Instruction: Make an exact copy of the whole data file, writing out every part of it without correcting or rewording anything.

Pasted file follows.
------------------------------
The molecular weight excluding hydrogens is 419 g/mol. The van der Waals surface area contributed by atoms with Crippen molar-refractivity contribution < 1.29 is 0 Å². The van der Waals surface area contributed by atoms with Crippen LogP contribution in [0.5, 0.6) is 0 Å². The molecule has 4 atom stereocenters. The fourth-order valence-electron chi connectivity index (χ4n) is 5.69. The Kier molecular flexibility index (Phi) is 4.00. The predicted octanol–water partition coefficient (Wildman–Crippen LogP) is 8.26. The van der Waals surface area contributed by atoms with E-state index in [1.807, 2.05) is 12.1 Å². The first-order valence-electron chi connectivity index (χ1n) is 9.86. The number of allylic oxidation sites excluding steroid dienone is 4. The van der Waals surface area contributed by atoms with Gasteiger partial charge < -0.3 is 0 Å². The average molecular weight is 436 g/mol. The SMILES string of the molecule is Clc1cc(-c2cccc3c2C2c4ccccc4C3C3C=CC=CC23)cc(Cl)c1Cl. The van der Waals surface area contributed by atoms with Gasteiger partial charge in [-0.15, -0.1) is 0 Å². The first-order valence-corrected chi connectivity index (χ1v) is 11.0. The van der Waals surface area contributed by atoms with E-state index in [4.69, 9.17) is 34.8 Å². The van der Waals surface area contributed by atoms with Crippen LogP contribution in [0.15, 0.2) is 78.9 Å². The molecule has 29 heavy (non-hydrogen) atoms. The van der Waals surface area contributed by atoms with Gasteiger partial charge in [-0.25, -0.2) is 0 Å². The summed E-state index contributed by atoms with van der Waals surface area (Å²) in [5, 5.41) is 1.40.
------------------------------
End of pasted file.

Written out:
The molecular weight excluding hydrogens is 419 g/mol. The van der Waals surface area contributed by atoms with Crippen molar-refractivity contribution < 1.29 is 0 Å². The van der Waals surface area contributed by atoms with Crippen LogP contribution in [0.5, 0.6) is 0 Å². The molecule has 4 atom stereocenters. The fourth-order valence-electron chi connectivity index (χ4n) is 5.69. The Kier molecular flexibility index (Phi) is 4.00. The predicted octanol–water partition coefficient (Wildman–Crippen LogP) is 8.26. The van der Waals surface area contributed by atoms with E-state index in [1.807, 2.05) is 12.1 Å². The first-order valence-electron chi connectivity index (χ1n) is 9.86. The number of allylic oxidation sites excluding steroid dienone is 4. The van der Waals surface area contributed by atoms with Gasteiger partial charge < -0.3 is 0 Å². The average molecular weight is 436 g/mol. The SMILES string of the molecule is Clc1cc(-c2cccc3c2C2c4ccccc4C3C3C=CC=CC23)cc(Cl)c1Cl. The van der Waals surface area contributed by atoms with Gasteiger partial charge in [-0.15, -0.1) is 0 Å². The first-order valence-corrected chi connectivity index (χ1v) is 11.0. The van der Waals surface area contributed by atoms with E-state index in [4.69, 9.17) is 34.8 Å². The van der Waals surface area contributed by atoms with Crippen LogP contribution in [0.15, 0.2) is 78.9 Å². The molecule has 29 heavy (non-hydrogen) atoms. The van der Waals surface area contributed by atoms with Gasteiger partial charge in [-0.25, -0.2) is 0 Å². The summed E-state index contributed by atoms with van der Waals surface area (Å²) in [5, 5.41) is 1.40.